Artists and Community Change
The HOUSING community development sector is comprised of individuals, organizations, and policymakers who are working to build and preserve high-quality affordable housing for low- and moderate-income individuals, families, and communities. Community development corporations and real estate developers leverage incentives like the federal Low-Income Housing Tax Credit program to build the majority of new affordable housing units in the U.S., while renters and advocacy groups campaign to create and preserve policies like rent control, inclusionary zoning, and land trusts that facilitate and protect affordable housing locally and nationally. This current system for building and preserving affordable housing in the U.S. has its roots in the 1970s, when local efforts to fill gaps left by declining federal funding flourished.
SUGAR HILL CHILDREN’S MUSEUM OF ART & STORYTELLING
BROADWAY HOUSING COMMUNITIES
NEW YORK, NY
DESIGN & ARCHITECTURE, VISUAL ARTS, OTHER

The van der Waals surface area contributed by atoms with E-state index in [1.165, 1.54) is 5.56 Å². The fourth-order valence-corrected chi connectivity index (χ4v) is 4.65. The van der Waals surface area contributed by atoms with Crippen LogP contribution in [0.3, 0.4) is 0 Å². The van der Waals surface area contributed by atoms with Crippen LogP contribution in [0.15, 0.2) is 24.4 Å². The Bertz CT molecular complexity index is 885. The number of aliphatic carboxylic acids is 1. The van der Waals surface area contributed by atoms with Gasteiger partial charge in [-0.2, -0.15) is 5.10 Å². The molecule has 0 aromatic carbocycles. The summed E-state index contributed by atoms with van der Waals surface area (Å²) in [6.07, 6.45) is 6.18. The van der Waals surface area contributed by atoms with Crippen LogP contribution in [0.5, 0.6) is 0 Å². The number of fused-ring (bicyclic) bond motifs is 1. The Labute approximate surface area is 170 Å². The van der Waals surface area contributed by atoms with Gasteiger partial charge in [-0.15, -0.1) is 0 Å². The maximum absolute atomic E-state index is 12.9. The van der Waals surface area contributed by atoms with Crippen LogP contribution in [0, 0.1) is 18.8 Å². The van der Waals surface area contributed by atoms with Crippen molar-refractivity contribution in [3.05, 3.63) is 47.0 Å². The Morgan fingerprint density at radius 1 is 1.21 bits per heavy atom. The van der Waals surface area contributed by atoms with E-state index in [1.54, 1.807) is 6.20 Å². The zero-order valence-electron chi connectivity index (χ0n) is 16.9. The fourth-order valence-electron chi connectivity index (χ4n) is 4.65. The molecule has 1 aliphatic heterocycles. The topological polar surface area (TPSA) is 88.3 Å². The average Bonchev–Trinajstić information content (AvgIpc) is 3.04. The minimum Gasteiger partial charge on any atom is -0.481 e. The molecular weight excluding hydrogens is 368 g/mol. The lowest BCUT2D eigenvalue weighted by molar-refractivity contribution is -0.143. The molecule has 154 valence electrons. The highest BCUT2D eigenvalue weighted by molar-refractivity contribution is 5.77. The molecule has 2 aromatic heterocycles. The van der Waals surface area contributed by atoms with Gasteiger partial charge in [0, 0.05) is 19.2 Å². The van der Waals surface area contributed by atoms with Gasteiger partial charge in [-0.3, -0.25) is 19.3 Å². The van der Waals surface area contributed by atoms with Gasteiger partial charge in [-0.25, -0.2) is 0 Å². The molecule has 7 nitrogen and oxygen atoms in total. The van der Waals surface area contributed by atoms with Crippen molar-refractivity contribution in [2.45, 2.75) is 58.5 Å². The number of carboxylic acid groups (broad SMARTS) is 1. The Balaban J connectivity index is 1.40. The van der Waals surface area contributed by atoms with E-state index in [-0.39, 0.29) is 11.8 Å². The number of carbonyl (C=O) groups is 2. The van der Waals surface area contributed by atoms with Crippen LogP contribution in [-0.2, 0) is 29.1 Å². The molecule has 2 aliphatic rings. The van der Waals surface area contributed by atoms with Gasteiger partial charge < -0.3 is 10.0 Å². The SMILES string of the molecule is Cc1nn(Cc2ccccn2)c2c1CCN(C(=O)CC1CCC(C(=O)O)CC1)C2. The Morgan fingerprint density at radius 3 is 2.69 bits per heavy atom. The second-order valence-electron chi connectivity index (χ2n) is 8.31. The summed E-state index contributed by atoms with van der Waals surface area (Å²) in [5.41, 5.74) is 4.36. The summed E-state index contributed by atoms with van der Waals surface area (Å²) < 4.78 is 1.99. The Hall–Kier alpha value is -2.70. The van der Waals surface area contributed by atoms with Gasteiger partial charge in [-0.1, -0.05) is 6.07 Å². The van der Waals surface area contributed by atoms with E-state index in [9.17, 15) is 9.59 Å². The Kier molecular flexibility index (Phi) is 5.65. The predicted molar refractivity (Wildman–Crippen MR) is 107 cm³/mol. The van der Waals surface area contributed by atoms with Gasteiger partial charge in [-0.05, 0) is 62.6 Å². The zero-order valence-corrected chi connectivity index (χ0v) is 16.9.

The Sugar Hill Children’s Museum of Art & Storytelling (SHCMAS) occupies two floors of Broadway Housing Communities’ (BHC) Sugar Hill Project: a nearly 200,000-square-foot building in Harlem designed by renowned architect David Adjaye. In addition to SHCMAS, the site provides 124 units of permanently affordable housing for very low income and formerly homeless individuals and families, and hosts the Sugar Hill Museum Preschool, a community art gallery, and a garden. Too often, housing for low-income people is isolated, stigmatized, and marginalized. The Sugar Hill Project breaks this cycle by providing opportunities for education, socialization, and creative development all under the same roof as a stable, affordable home. The Project further expands the definition of “mixed-use building” by purposefully incorporating the arts and artists into the daily lives of its residents and community members. SHCMAS in particular focuses on the cognitive and creative development of children ages 3-8, especially those living in Upper Manhattan communities beset by deep poverty. BHC’s founder and executive director Ellen Baxter says: “Arts and culture bring needed relief and inspiration to struggling communities. To create a museum of art and storytelling was an aspirational vision informed by the rich cultural heritage of Sugar Hill.”